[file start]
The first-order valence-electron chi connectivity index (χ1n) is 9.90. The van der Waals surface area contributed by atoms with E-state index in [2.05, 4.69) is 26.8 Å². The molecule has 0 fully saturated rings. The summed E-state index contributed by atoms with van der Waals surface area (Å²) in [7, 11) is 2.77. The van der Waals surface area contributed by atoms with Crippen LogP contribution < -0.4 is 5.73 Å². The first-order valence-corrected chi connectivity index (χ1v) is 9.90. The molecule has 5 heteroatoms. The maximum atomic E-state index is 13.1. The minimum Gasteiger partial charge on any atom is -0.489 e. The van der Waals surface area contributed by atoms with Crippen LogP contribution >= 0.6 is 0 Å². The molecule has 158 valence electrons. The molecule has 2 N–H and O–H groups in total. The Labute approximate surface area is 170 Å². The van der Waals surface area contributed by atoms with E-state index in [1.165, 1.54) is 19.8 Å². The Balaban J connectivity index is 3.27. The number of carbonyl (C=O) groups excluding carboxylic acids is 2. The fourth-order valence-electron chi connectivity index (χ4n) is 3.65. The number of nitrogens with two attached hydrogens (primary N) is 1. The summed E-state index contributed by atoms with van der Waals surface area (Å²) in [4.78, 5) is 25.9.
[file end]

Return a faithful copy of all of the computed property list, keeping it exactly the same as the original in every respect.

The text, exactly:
The first-order valence-electron chi connectivity index (χ1n) is 9.90. The van der Waals surface area contributed by atoms with E-state index in [2.05, 4.69) is 26.8 Å². The molecule has 0 fully saturated rings. The summed E-state index contributed by atoms with van der Waals surface area (Å²) in [7, 11) is 2.77. The van der Waals surface area contributed by atoms with Crippen LogP contribution < -0.4 is 5.73 Å². The first-order valence-corrected chi connectivity index (χ1v) is 9.90. The molecule has 5 heteroatoms. The maximum atomic E-state index is 13.1. The minimum Gasteiger partial charge on any atom is -0.489 e. The van der Waals surface area contributed by atoms with Crippen LogP contribution >= 0.6 is 0 Å². The molecule has 158 valence electrons. The molecule has 2 N–H and O–H groups in total. The Labute approximate surface area is 170 Å². The van der Waals surface area contributed by atoms with E-state index in [1.165, 1.54) is 19.8 Å². The Balaban J connectivity index is 3.27. The number of carbonyl (C=O) groups excluding carboxylic acids is 2. The fourth-order valence-electron chi connectivity index (χ4n) is 3.65. The number of nitrogens with two attached hydrogens (primary N) is 1. The summed E-state index contributed by atoms with van der Waals surface area (Å²) in [4.78, 5) is 25.9.